Fenwick Island’s Charter and Ordinance Committee met Tuesday, Dec. 4, to discuss several issues, including the town’s parking situation — primarily east of Coastal Highway — and voter eligibility.
“The parking situation is something that the staff here at Town Hall has to deal with on a daily basis,” said Town Manager Tony Carson.
Currently, each household can receive a hanging permit-type tag that grants access to the beach end, and two bumper sticker decals, which allow for parking on side streets. The cost for printing hanging tags and decals runs the town approximately $2,500. The town received revenue of approximately $18,000 last season, netting close to $15,000.
“There are usually one or two streets that are filled every day,” said Carson, “but if you go through the other nine, most of those spots are empty.” Carson proposed that the town could increase revenue by selling day or weekend parking passes at reasonable prices.
One of the primary concerns with the town’s parking situation is confusion over the temporary tags that are sold to vacationers, who mistake a regular town parking permit with a beach access parking permit. “People will come in and assume that just because they have a hanging permit, they can park right at the beach, and we have to do something to clarify that.”
Fenwick Island Police Chief William Boyden agreed that the confusion has been a problem for the town.
“I agree that something must be done on an enforcement level,” he said. “Since I’ve been here for five years, I’ve found the permit parking to be very confusing to me, the property owners and even more confusing to the tourists. I would like to keep the process with the permits as simple as possible.”
Boyden suggested using a universal permit for the town, with specific markings to denote daily or weekly parking, whether it is a punch-out marking or a designated color. The lack of improved shoulders throughout town poses constrictions, with no painted curbs to designate appropriate parking spots, noted Boyden.
“You can spray paint gravel, but in two weeks, it will likely be gone,” he said. He suggested that parking situation would work more fluently and cause less confusion if signage was improved.
“If we posted the fines,” he said, “that will be a preventative measure. People will think twice about where they’re parking if it’s going to cost them $75. We’ve got some of the highest parking fines on the East Coast.”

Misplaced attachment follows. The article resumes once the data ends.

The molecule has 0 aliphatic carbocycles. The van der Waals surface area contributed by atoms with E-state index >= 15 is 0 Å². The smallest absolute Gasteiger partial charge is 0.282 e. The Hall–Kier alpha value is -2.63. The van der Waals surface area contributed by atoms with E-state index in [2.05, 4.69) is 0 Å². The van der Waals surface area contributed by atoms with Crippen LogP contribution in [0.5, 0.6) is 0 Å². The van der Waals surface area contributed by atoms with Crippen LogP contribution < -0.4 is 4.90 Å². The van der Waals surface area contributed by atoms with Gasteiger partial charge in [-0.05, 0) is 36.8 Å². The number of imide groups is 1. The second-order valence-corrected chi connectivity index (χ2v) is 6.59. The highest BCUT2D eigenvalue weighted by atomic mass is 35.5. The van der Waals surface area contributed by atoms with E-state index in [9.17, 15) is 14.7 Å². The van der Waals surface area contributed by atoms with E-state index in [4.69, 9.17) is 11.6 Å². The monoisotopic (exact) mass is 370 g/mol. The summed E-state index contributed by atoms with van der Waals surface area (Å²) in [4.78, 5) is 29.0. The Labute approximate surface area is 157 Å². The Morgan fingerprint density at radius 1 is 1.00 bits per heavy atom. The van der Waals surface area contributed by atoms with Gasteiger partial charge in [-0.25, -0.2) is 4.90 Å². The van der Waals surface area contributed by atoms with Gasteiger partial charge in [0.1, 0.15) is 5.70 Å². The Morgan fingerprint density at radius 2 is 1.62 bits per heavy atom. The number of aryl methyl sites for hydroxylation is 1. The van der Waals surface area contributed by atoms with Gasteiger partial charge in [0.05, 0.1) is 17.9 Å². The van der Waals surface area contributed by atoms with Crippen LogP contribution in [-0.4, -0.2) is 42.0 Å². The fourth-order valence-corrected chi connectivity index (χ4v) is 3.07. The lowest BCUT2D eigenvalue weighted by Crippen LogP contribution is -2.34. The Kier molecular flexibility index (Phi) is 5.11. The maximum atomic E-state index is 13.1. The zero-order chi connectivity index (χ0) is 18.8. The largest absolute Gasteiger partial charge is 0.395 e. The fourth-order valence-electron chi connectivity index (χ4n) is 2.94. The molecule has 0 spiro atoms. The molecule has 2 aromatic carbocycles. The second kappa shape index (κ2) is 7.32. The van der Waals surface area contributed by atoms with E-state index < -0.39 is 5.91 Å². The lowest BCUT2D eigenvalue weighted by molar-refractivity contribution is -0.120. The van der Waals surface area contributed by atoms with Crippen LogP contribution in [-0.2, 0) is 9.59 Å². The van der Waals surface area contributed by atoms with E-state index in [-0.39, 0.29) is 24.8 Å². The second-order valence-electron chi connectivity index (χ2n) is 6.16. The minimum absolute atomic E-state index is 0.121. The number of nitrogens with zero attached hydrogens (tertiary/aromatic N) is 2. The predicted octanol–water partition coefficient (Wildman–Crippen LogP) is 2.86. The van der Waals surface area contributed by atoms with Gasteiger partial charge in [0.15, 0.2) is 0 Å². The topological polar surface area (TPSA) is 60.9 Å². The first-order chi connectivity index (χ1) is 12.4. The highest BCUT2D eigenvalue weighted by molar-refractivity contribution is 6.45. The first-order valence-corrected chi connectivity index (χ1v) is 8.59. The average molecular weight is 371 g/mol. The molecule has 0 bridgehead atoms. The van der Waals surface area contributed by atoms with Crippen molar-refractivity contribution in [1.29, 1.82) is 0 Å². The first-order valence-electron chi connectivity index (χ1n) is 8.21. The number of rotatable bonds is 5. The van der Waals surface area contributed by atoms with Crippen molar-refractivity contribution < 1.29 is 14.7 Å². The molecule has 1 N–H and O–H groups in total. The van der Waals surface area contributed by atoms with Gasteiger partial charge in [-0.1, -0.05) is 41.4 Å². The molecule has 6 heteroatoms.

Committee member Buzz Henifin said the town should consider striping side streets with parking, implying that newer and better methods of doing so are available today. “If we can associate certain colors with allowed parking spots and label a marked map at the town hall,” he said, “there shouldn’t be that much confusion. All we need to do is color-code certain zones.”
Mayor Audrey Serio added that the confusion with beach parking only escalates safety risks. “People start parking where they want,” she said, “then cars can’t get in and out of the beach parking spots.”
Council Member Chris Clark, who sat in on the meeting, offered some suggestions, such as establishing golf cart parking to encourage more versatile means of transportation around town, and larger bike racks, which could alleviate congestion at beach accesses. He noted that the environmental committee needs to be aware of the conditions, as well, and should offer any suggestions they may have.
“There are plenty of bigger solutions out there,” Clark said. “This isn’t something that’s going to be solved today.” The issue will be presented to the town council for further examination.
Board of Elections (BOE) Chairwoman Mary Wright and Charter and Ordinance Committee Member Henifin (who also holds a seat on the town’s BOE) addressed at Tuesday’s meeting some of the issues with the town’s election procedure, as Carson made a formal presentation.
“There are concerns that we have looked at in the past,” said Carson following the meeting. Last year, the state passed legislation specifying requirements for voting within towns and districts. “There were some slight changes we need to make,” Carson continued, “when looking at voter eligibility. Obviously, we have to follow what the state wants, but each town has the responsibility to enforce the way they handle voting and elections.”
Among issues discussed were voting requirements and proper handling of registered voters within the town.
“There could be trust corporations that own property in the town,” said Carson. “We need to look at all of them and decide where eligibility comes in and how we should handle their votes,” said Carson.
The BOE is expected to meet amongst themselves and with Carson, Boyden and the council before scheduling a meeting with the town solicitor to further discuss the election and voting issues.